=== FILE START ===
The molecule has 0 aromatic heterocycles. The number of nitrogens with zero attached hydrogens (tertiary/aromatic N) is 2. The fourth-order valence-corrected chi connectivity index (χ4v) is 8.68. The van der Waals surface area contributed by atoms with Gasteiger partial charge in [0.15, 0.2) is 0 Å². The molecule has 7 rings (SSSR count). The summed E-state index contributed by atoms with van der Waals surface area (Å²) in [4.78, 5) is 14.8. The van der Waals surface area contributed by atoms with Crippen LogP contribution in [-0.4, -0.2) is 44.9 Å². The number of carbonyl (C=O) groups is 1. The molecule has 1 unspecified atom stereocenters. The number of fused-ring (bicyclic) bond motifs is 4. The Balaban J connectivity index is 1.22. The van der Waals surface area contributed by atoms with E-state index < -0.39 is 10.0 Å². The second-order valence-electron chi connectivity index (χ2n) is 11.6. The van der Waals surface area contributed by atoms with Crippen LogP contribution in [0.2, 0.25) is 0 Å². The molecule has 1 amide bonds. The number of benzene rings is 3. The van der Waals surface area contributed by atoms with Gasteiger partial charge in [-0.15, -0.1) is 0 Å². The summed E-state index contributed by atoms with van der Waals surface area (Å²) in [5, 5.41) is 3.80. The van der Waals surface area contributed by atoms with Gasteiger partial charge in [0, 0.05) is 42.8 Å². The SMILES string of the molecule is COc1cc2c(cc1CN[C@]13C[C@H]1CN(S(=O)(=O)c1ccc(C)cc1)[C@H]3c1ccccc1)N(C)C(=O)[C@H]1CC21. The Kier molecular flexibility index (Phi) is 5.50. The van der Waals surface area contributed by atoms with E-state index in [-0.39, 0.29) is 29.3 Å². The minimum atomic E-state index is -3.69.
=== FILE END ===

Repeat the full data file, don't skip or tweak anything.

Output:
The molecule has 0 aromatic heterocycles. The number of nitrogens with zero attached hydrogens (tertiary/aromatic N) is 2. The fourth-order valence-corrected chi connectivity index (χ4v) is 8.68. The van der Waals surface area contributed by atoms with Gasteiger partial charge in [0.15, 0.2) is 0 Å². The molecule has 7 rings (SSSR count). The summed E-state index contributed by atoms with van der Waals surface area (Å²) in [4.78, 5) is 14.8. The van der Waals surface area contributed by atoms with Crippen LogP contribution in [-0.4, -0.2) is 44.9 Å². The number of carbonyl (C=O) groups is 1. The molecule has 1 unspecified atom stereocenters. The number of fused-ring (bicyclic) bond motifs is 4. The Balaban J connectivity index is 1.22. The van der Waals surface area contributed by atoms with E-state index < -0.39 is 10.0 Å². The second-order valence-electron chi connectivity index (χ2n) is 11.6. The van der Waals surface area contributed by atoms with Crippen LogP contribution in [0.2, 0.25) is 0 Å². The molecule has 1 amide bonds. The number of benzene rings is 3. The van der Waals surface area contributed by atoms with Gasteiger partial charge in [-0.15, -0.1) is 0 Å². The summed E-state index contributed by atoms with van der Waals surface area (Å²) in [5, 5.41) is 3.80. The van der Waals surface area contributed by atoms with Gasteiger partial charge in [0, 0.05) is 42.8 Å². The SMILES string of the molecule is COc1cc2c(cc1CN[C@]13C[C@H]1CN(S(=O)(=O)c1ccc(C)cc1)[C@H]3c1ccccc1)N(C)C(=O)[C@H]1CC21. The Kier molecular flexibility index (Phi) is 5.50. The van der Waals surface area contributed by atoms with E-state index in [-0.39, 0.29) is 29.3 Å². The minimum atomic E-state index is -3.69.